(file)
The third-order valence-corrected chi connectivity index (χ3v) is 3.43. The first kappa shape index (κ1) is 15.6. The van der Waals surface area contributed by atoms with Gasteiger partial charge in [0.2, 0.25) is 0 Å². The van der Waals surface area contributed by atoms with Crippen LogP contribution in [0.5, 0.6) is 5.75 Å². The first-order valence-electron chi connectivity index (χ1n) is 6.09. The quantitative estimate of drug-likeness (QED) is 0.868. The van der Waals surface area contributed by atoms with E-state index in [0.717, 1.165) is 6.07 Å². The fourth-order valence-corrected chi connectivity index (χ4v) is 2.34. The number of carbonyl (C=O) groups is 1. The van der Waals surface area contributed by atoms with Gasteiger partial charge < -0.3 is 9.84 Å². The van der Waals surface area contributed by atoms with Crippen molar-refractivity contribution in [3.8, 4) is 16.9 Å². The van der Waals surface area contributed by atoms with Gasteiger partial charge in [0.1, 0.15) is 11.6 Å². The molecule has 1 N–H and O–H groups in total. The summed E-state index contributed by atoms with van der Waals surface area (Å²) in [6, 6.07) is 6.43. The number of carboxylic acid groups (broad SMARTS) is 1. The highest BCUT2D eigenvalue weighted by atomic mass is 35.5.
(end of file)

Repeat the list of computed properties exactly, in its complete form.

The third-order valence-corrected chi connectivity index (χ3v) is 3.43. The first kappa shape index (κ1) is 15.6. The van der Waals surface area contributed by atoms with Gasteiger partial charge in [0.2, 0.25) is 0 Å². The van der Waals surface area contributed by atoms with Crippen LogP contribution in [0.5, 0.6) is 5.75 Å². The first-order valence-electron chi connectivity index (χ1n) is 6.09. The quantitative estimate of drug-likeness (QED) is 0.868. The van der Waals surface area contributed by atoms with E-state index in [0.717, 1.165) is 6.07 Å². The fourth-order valence-corrected chi connectivity index (χ4v) is 2.34. The number of carbonyl (C=O) groups is 1. The van der Waals surface area contributed by atoms with Gasteiger partial charge < -0.3 is 9.84 Å². The van der Waals surface area contributed by atoms with Crippen molar-refractivity contribution in [3.8, 4) is 16.9 Å². The van der Waals surface area contributed by atoms with Gasteiger partial charge in [0.1, 0.15) is 11.6 Å². The molecule has 1 N–H and O–H groups in total. The summed E-state index contributed by atoms with van der Waals surface area (Å²) in [6, 6.07) is 6.43. The number of carboxylic acid groups (broad SMARTS) is 1. The highest BCUT2D eigenvalue weighted by atomic mass is 35.5.